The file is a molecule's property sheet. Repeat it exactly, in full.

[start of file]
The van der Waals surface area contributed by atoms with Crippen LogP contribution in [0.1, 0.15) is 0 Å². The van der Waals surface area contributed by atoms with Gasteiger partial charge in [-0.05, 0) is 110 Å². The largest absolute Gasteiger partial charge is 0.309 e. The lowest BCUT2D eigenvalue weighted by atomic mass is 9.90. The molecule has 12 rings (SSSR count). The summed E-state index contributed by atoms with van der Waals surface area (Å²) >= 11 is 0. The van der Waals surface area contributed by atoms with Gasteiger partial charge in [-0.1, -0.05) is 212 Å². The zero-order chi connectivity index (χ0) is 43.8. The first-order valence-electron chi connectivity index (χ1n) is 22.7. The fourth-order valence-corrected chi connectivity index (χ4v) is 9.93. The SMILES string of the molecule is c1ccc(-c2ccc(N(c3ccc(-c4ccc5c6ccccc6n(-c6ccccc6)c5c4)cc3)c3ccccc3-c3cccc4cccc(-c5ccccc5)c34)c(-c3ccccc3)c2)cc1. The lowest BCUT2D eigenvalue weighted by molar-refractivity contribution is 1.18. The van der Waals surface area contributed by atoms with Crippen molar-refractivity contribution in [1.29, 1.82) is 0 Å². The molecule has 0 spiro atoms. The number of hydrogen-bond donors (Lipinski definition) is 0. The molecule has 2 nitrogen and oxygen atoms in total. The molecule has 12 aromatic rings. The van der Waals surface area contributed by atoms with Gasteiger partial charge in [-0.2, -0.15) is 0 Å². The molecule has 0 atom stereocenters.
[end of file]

The van der Waals surface area contributed by atoms with Crippen LogP contribution in [0.1, 0.15) is 0 Å². The van der Waals surface area contributed by atoms with Gasteiger partial charge in [-0.05, 0) is 110 Å². The largest absolute Gasteiger partial charge is 0.309 e. The lowest BCUT2D eigenvalue weighted by atomic mass is 9.90. The molecule has 12 rings (SSSR count). The summed E-state index contributed by atoms with van der Waals surface area (Å²) >= 11 is 0. The van der Waals surface area contributed by atoms with Gasteiger partial charge in [-0.1, -0.05) is 212 Å². The zero-order chi connectivity index (χ0) is 43.8. The first-order valence-electron chi connectivity index (χ1n) is 22.7. The fourth-order valence-corrected chi connectivity index (χ4v) is 9.93. The SMILES string of the molecule is c1ccc(-c2ccc(N(c3ccc(-c4ccc5c6ccccc6n(-c6ccccc6)c5c4)cc3)c3ccccc3-c3cccc4cccc(-c5ccccc5)c34)c(-c3ccccc3)c2)cc1. The lowest BCUT2D eigenvalue weighted by molar-refractivity contribution is 1.18. The van der Waals surface area contributed by atoms with Crippen molar-refractivity contribution in [1.29, 1.82) is 0 Å². The molecule has 0 spiro atoms. The number of hydrogen-bond donors (Lipinski definition) is 0. The molecule has 2 nitrogen and oxygen atoms in total. The molecule has 12 aromatic rings. The van der Waals surface area contributed by atoms with Gasteiger partial charge in [-0.2, -0.15) is 0 Å². The molecule has 0 atom stereocenters.